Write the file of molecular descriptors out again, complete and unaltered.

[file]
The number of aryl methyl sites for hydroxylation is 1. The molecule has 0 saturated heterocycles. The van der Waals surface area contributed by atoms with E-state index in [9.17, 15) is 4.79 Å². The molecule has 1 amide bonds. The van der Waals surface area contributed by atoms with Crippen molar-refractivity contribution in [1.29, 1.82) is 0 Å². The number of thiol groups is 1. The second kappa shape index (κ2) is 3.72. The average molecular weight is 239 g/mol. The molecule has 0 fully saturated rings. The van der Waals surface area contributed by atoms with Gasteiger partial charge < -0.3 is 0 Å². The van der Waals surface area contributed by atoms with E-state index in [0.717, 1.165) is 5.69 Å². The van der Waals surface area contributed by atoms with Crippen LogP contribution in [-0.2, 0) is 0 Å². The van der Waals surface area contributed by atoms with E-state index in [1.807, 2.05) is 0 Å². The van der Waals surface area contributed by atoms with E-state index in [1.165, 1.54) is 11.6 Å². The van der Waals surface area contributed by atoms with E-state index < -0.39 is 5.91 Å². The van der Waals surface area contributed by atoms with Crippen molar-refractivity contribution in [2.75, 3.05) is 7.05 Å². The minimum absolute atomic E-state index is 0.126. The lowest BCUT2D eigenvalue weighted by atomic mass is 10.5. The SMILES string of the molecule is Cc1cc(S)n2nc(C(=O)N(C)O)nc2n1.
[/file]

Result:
The number of aryl methyl sites for hydroxylation is 1. The molecule has 0 saturated heterocycles. The van der Waals surface area contributed by atoms with E-state index in [9.17, 15) is 4.79 Å². The molecule has 1 amide bonds. The van der Waals surface area contributed by atoms with Crippen molar-refractivity contribution in [1.29, 1.82) is 0 Å². The number of thiol groups is 1. The second kappa shape index (κ2) is 3.72. The average molecular weight is 239 g/mol. The molecule has 0 fully saturated rings. The van der Waals surface area contributed by atoms with Gasteiger partial charge < -0.3 is 0 Å². The van der Waals surface area contributed by atoms with E-state index in [0.717, 1.165) is 5.69 Å². The van der Waals surface area contributed by atoms with Crippen LogP contribution in [-0.2, 0) is 0 Å². The van der Waals surface area contributed by atoms with E-state index in [1.807, 2.05) is 0 Å². The van der Waals surface area contributed by atoms with E-state index in [1.165, 1.54) is 11.6 Å². The van der Waals surface area contributed by atoms with E-state index < -0.39 is 5.91 Å². The van der Waals surface area contributed by atoms with Crippen molar-refractivity contribution in [2.75, 3.05) is 7.05 Å². The minimum absolute atomic E-state index is 0.126. The lowest BCUT2D eigenvalue weighted by atomic mass is 10.5. The SMILES string of the molecule is Cc1cc(S)n2nc(C(=O)N(C)O)nc2n1.